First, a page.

Tip of the Iceberg
Most people are familiar with the “inverted pyramid” style of writing newspaper articles or press releases. The most important facts or “5 Ws”―Who? What? When? Where? Why?―at the beginning and then the rest of the details and background information later on.
It’s a time-honored formula that seems perfectly suited for our age of short “news bites” and even shorter attention spans. Unfortunately, while it gets key information delivered quickly, it doesn’t always make for compelling reading. Not only the devil, but the ability to grab the reader’s attention―may be in the details.
There’s an alternate writing path we can call the “iceberg” approach, where the mass of the story lies below the surface, but the most impactful point is right on top. The tip of the iceberg is the most interesting idea, what intrigues the reader enough to stay with you. Before loading down the article or release with details, start with the most compelling point you have to make.
Let’s say that your company has held an open house and invited local students to see how magazines are printed. If you follow the 5 Ws approach, your lead would probably be something like, “ABC Printing of AnyTown hosted the sixth grade class from Washington School at an open house at its First Street plant on January 10.” OK. Who, what, where, when are covered. (Why usually comes later, even in the inverted pyramid scheme.)
The parents and school staff will probably read on, but few others will. You might get more readers if you started it this way: “AnyTown sixth-graders were amazed to see how a magazine can be printed in under an hour during their visit to ABC Printing on January 10.” The key point wasn’t the open house; it what the students learned at the open house, and leading with it helps you grab the attention of readers who may not care about a class trip, but do wonder how magazines can be printed in less than an hour.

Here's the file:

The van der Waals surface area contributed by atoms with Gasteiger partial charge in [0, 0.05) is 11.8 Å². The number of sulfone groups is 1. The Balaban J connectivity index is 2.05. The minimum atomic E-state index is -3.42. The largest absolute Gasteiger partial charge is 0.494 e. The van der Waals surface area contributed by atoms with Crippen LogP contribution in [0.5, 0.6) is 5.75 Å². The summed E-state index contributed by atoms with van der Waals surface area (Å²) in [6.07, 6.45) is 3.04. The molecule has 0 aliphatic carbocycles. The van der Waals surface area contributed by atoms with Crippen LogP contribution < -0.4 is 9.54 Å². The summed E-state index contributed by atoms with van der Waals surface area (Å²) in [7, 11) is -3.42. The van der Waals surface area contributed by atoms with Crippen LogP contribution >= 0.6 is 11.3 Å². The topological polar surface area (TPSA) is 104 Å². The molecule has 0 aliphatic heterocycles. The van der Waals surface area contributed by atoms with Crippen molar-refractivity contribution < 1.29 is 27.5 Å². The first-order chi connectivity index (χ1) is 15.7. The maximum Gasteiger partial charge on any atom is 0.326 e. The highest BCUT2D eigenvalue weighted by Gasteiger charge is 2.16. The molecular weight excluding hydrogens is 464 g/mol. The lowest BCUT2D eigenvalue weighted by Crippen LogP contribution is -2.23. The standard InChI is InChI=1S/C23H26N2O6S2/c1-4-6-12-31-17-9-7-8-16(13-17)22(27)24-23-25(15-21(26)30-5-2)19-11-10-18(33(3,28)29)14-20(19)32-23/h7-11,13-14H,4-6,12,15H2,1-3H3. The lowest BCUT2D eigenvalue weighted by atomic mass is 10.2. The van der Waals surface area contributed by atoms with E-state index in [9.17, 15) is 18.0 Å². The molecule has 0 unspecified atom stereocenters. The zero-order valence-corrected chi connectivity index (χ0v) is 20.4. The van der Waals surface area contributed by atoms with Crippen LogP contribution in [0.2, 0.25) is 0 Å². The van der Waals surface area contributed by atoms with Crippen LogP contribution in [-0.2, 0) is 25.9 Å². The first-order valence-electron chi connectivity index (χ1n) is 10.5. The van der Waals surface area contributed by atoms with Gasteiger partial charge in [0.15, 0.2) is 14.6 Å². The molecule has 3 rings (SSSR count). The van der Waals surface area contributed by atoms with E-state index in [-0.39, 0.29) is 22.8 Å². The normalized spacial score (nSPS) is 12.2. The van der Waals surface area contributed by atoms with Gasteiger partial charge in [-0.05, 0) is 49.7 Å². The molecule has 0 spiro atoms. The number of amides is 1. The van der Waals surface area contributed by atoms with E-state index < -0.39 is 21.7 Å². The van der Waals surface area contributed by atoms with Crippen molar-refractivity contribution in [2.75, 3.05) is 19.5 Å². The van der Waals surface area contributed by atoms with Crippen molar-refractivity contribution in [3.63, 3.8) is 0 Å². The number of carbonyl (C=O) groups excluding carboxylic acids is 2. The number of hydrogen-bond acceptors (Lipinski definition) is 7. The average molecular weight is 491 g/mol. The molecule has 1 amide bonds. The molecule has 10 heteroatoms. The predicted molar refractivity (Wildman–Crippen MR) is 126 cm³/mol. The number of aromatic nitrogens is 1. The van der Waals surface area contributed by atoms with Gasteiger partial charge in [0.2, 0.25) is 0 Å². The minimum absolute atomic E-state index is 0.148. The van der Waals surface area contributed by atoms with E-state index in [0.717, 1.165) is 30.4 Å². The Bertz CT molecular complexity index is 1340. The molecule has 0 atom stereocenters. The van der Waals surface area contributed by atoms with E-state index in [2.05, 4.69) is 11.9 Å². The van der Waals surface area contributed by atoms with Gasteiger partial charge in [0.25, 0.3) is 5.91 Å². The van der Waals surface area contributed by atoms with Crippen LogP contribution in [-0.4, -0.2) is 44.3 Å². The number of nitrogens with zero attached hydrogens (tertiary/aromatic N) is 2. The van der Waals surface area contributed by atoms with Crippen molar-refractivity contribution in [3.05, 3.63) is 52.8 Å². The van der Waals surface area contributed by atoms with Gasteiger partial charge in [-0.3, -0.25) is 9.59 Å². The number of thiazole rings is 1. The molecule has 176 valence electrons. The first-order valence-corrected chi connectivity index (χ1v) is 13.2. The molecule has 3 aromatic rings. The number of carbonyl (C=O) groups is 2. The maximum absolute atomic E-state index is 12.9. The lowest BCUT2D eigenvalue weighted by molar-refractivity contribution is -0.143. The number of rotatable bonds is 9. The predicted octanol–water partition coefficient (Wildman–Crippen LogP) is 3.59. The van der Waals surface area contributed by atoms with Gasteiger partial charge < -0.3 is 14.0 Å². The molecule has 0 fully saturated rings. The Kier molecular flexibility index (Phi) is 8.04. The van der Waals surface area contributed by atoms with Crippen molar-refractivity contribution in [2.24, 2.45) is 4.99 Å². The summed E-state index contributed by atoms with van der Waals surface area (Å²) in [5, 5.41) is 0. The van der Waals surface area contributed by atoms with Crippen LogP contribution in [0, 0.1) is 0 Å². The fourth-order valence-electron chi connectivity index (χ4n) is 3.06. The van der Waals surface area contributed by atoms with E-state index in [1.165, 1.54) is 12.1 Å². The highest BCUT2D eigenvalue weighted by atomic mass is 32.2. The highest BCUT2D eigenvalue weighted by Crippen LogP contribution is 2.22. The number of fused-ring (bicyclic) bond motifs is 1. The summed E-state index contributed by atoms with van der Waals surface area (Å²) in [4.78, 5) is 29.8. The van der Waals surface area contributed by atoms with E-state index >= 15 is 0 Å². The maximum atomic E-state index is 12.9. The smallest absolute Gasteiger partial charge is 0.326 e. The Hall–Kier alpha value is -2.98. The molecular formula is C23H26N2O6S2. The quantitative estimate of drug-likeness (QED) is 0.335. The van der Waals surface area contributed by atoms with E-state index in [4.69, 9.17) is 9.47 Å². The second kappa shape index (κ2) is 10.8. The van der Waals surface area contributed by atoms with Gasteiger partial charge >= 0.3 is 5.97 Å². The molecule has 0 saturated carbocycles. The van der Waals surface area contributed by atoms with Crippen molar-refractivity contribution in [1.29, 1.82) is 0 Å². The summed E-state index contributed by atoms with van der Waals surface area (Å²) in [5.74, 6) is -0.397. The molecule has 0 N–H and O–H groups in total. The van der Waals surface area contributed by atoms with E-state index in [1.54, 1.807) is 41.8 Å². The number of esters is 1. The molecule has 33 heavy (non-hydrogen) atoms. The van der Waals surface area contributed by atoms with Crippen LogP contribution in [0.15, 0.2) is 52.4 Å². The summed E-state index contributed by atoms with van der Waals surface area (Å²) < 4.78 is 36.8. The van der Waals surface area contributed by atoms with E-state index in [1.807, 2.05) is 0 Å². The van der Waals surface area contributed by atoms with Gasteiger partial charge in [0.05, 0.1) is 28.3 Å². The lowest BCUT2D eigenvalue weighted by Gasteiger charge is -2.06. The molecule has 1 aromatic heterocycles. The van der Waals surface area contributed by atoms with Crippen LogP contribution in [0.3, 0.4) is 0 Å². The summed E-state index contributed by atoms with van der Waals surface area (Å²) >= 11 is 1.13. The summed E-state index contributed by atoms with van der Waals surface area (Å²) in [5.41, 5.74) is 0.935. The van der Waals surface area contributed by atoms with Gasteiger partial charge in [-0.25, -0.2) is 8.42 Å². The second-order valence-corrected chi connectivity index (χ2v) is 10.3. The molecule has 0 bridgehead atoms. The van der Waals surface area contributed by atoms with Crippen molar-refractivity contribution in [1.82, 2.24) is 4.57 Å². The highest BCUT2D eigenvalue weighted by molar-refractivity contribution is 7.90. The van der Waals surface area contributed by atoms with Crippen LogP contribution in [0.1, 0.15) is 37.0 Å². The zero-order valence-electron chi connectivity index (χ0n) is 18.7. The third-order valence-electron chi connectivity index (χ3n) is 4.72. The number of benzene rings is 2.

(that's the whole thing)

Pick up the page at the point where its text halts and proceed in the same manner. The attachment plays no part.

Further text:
Back to the details in sentence two: “Thirty youngsters from Washington School watched ABC’s staff use high-tech equipment to transform a digital file into a ready-to-read publication at an open house hosted by the company at its First Street plant.”
Then flesh it out with a quote or two: “We didn‘t believe Mr. Jones [ABC’s president] when he showed us the computer screen and said we’d be holding the magazine before we left,” said student Tom Smith, “but we all got a copy at lunch to take home. It was pretty cool.” “We love to see the reaction of kids when they see all the technology that goes into today’s printing, and we hope it leads them to consider a career in our high-tech industry,” added Jones.
Same story. Same facts. Different degree of reader interest and involvement―and more information about the kind of company ABC Printing is: one that has advanced capabilities, is part of a modern industry, and wants to help build the future of its community.
The next time you sit down to write about your company, whether for an internal newsletter or local paper, look for the tip of the iceberg and lead with it.